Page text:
America Online Inc. announced this month that it will stop accepting new pop-up ads on its Internet service, becoming the latest online company to curb the practice following widespread complaints from users.
Consumer advocates and industry analysts hailed the move as a victory for millions of Internet users who regard the ads as one of the biggest annoyances to logging on to the Internet. Many commercial Web sites serve up the ads whether consumers ask for them or not, forcing people to manually click them off to remove them from their screen.
AOL chief executive Jonathan Miller outlined the change in New York as the company formally released the latest version of its software, AOL 8.0, which helps people connect to the Internet and make use of e-mail and other Web services.
The effort to appease subscribers comes as monthly fees are proving to be a more reliable source of revenue than online advertising. AOL also faces new challenges from competitors that in recent months have taken steps of their own to rein in pop-up ads.
One rival, EarthLink Inc., recently released software called Pop-Up Blocker that allows its users to avoid the ads wherever they surf the Internet. Last July, iVillage Inc., whose Web site caters to women, eliminated pop-up ads after a survey showed that 92.5 percent of its audience described the ads as the most frustrating part of being online.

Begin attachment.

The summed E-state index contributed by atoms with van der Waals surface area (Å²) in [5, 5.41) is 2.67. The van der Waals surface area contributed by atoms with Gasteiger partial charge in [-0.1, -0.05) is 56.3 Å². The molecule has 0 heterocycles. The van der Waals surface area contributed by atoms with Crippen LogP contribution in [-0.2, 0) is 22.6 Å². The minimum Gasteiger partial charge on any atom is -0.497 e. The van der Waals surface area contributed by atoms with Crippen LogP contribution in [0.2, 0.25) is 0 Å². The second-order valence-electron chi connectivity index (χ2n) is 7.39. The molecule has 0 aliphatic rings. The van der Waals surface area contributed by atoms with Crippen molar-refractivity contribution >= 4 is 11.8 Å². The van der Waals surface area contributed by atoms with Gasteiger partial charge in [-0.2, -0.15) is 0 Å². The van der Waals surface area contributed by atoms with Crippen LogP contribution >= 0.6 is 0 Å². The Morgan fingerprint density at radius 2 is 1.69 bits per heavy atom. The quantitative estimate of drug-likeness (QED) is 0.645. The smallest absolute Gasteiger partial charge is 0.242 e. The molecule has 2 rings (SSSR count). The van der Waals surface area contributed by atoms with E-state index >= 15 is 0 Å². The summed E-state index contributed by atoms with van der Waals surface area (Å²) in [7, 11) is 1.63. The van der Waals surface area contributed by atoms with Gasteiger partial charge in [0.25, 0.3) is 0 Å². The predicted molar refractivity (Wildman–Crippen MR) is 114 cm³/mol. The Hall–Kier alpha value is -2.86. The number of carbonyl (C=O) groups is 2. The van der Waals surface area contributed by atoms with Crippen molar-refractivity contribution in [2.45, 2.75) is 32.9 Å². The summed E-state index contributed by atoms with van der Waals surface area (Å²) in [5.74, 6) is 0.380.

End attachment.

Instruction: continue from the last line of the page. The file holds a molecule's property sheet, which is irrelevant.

"It is a breath of fresh air to see Internet innovators rethinking dependence on advertising to grow their services," said Gene Kimmelman, Washington director of the Consumers Union. "The success of the Internet in my mind has been this enormous explosion of consumer demand for pure communication, individual to individual, and I think the rude awakening is that pop-up advertising was a terribly annoying interference."
AOL had projected that it would earn about $30 million from pop-up ads in 2003. The company said it will honor any existing contract to deliver pop-ups ads but will not renew the agreements. Instead, it will seek to generate ad dollars through less-obtrusive advertising and by promoting more of its exclusive content. The company still plans to use pop-ups to promote some its own products, though those ads will be curbed as well. (The Washington Post Co. also serves pop-ups to visitors to its Web site).
"There is going to be an across-the-board reduction in pop-up ads," AOL spokesman Andrew Weinstein said.
AOL Time Warner Inc. Chairman Stephen Case said the elimination of pop-up ads is one of numerous changes AOL is making after listening to customer feedback. Miller said he hopes the move will help the company retain customers. AOL is eager to hang on to customers as its primary business of connecting people over dial-up telephone lines shifts to catering to people who access the Internet over high-speed lines owned by cable and telephone companies.
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